The next examples are designed to be exercises in the concept of local variables. They are intentionally very confusing, but if you can untangle them, then you probably understand the local variable within a function. Focus on exactly what Python is doing, in the order that Python does it.

**EXAMPLE:** Consider the following function:

```
def my_test(a, b):
x = a + b
y = x * b
z = a + b
m = 2
print(f'Within function: x={x}, y={y}, z={z}')
return x, y
```

**TRY IT!** What will the value of a, b, x, y, and z be after the following code is run?

```
a = 2
b = 3
z = 1
y, x = my_test(b, a)
print(f'Outside function: x={x}, y={y}, z={z}')
```

```
Within function: x=5, y=10, z=5
Outside function: x=10, y=5, z=1
```

**TRY IT!** What will the value of a, b, x, y, and z be after the following code is run?

```
x = 5
y = 3
b, a = my_test(x, y)
print(f'Outside function: x={x}, y={y}, z={z}')
```

```
Within function: x=8, y=24, z=8
Outside function: x=5, y=3, z=1
```

**TRY IT!** What will the value of m if you print *m* outside of the function?

```
m
```

```
---------------------------------------------------------------------------
NameError Traceback (most recent call last)
<ipython-input-5-9a40b379906c> in <module>
----> 1 m
NameError: name 'm' is not defined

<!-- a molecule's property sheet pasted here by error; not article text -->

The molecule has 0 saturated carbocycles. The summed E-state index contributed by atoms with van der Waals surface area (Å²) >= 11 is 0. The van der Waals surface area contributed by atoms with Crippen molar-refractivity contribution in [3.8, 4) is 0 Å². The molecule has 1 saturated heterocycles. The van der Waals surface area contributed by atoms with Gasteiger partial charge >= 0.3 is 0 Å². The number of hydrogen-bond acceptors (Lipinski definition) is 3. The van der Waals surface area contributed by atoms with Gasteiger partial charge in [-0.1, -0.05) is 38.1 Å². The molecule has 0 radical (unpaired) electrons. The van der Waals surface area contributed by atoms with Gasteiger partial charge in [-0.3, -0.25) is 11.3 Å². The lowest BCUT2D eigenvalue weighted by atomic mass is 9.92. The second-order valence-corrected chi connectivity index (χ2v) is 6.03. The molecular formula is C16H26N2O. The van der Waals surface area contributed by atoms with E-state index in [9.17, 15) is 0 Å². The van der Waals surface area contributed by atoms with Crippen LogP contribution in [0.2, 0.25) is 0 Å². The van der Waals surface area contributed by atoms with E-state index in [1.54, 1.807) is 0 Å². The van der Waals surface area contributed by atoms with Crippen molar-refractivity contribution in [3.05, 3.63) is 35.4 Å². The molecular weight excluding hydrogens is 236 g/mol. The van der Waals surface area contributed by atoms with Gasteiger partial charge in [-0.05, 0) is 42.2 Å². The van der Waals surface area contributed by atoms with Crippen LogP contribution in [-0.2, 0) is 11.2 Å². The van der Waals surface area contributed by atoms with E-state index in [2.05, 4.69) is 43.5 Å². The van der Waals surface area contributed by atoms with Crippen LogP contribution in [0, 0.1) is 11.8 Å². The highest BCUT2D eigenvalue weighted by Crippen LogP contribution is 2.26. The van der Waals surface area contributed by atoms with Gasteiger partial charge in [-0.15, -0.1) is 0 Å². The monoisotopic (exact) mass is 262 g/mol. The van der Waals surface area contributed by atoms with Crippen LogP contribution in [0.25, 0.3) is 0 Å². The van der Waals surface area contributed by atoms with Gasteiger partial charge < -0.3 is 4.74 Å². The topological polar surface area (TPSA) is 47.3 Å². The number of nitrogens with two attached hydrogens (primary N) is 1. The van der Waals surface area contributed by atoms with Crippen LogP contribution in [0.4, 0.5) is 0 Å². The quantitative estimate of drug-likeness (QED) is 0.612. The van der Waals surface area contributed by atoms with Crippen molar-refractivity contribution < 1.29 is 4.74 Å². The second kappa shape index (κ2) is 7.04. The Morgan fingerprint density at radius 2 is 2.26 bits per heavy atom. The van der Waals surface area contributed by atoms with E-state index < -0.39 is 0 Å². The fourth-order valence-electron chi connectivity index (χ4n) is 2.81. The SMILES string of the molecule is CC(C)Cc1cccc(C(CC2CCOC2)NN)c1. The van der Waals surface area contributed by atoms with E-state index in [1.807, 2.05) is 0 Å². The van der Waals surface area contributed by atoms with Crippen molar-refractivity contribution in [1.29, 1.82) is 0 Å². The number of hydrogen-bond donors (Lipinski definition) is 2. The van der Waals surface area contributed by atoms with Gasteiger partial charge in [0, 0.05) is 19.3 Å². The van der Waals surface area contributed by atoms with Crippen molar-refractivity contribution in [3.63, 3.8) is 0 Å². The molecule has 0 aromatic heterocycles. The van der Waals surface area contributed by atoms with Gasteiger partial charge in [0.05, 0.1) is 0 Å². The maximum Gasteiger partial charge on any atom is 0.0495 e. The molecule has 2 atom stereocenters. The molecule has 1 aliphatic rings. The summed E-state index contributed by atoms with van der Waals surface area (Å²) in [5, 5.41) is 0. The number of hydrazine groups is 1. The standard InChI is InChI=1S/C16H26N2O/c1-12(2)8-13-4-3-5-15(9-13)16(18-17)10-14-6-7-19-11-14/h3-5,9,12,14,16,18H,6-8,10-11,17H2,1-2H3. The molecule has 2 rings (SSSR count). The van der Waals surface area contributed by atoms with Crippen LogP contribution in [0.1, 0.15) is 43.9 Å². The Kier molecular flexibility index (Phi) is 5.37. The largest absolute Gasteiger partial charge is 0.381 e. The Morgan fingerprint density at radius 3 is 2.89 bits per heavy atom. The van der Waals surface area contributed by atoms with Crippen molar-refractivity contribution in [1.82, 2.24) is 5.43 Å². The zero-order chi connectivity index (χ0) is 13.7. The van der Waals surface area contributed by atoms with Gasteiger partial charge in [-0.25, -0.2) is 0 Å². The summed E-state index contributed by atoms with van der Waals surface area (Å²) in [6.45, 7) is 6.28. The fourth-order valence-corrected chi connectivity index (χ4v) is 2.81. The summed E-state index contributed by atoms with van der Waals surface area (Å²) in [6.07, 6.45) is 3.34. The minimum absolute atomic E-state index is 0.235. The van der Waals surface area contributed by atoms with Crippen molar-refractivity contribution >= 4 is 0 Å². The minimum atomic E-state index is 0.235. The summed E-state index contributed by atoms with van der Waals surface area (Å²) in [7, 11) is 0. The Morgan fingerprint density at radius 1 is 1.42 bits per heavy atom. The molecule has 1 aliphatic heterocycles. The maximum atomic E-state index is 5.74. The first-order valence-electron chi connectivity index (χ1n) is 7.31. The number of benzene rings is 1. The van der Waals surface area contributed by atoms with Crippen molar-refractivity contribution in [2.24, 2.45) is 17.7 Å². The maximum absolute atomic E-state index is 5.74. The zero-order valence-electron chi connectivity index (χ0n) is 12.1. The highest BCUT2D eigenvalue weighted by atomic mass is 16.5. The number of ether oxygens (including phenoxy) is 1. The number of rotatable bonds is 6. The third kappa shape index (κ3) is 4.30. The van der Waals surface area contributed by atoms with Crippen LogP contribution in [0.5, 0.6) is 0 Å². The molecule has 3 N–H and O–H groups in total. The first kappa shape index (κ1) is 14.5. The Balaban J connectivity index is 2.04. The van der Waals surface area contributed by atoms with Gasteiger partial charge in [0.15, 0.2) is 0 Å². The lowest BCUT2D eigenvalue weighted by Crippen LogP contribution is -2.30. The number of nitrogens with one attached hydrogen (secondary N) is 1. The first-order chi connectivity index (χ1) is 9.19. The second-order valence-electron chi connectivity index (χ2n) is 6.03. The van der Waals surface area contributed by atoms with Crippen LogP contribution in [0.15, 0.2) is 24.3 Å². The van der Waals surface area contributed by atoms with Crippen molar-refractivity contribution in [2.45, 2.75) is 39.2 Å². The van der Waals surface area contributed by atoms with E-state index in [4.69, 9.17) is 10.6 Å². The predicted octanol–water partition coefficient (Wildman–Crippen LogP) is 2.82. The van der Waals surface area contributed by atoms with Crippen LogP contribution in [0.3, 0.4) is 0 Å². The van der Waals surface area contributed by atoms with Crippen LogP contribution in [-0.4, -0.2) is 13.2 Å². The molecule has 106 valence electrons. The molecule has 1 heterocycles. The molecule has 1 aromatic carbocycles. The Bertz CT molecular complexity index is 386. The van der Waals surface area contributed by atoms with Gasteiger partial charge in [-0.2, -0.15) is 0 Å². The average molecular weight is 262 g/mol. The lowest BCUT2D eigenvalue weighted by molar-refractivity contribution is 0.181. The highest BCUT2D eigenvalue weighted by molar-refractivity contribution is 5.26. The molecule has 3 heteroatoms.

```

We can see the value *m* is not defined outside of the function, since it is defined within the function. The opposite is similar, for example, if you define a variable outside a function, but you want to use it inside the function and change the value, you will get the same error.

**EXAMPLE:** Try to use and change the value *n* within the function.

```
n = 42
def func():
print(f'Within function: n is {n}')
n = 3
print(f'Within function: change n to {n}')
func()
print(f'Outside function: Value of n is {n}')
```

```
---------------------------------------------------------------------------
UnboundLocalError Traceback (most recent call last)
<ipython-input-6-85f3215553ae> in <module>
6 print(f'Within function: change n to {n}')
7
----> 8 func()
9 print(f'Outside function: Value of n is {n}')
<ipython-input-6-85f3215553ae> in func()
2
3 def func():
----> 4 print(f'Within function: n is {n}')
5 n = 3
6 print(f'Within function: change n to {n}')
UnboundLocalError: local variable 'n' referenced before assignment
```

The solution is to use the keyword **global** to let Python know this variable is a global variable that it can be used both outside and inside the function.

**EXAMPLE:** Define n as the global variable, and then use and change the value n within the function.

```
n = 42
def func():
global n
print(f'Within function: n is {n}')
n = 3
print(f'Within function: change n to {n}')
func()
print(f'Outside function: Value of n is {n}')
```

```
Within function: n is 42
Within function: change n to 3
Outside function: Value of n is 3
```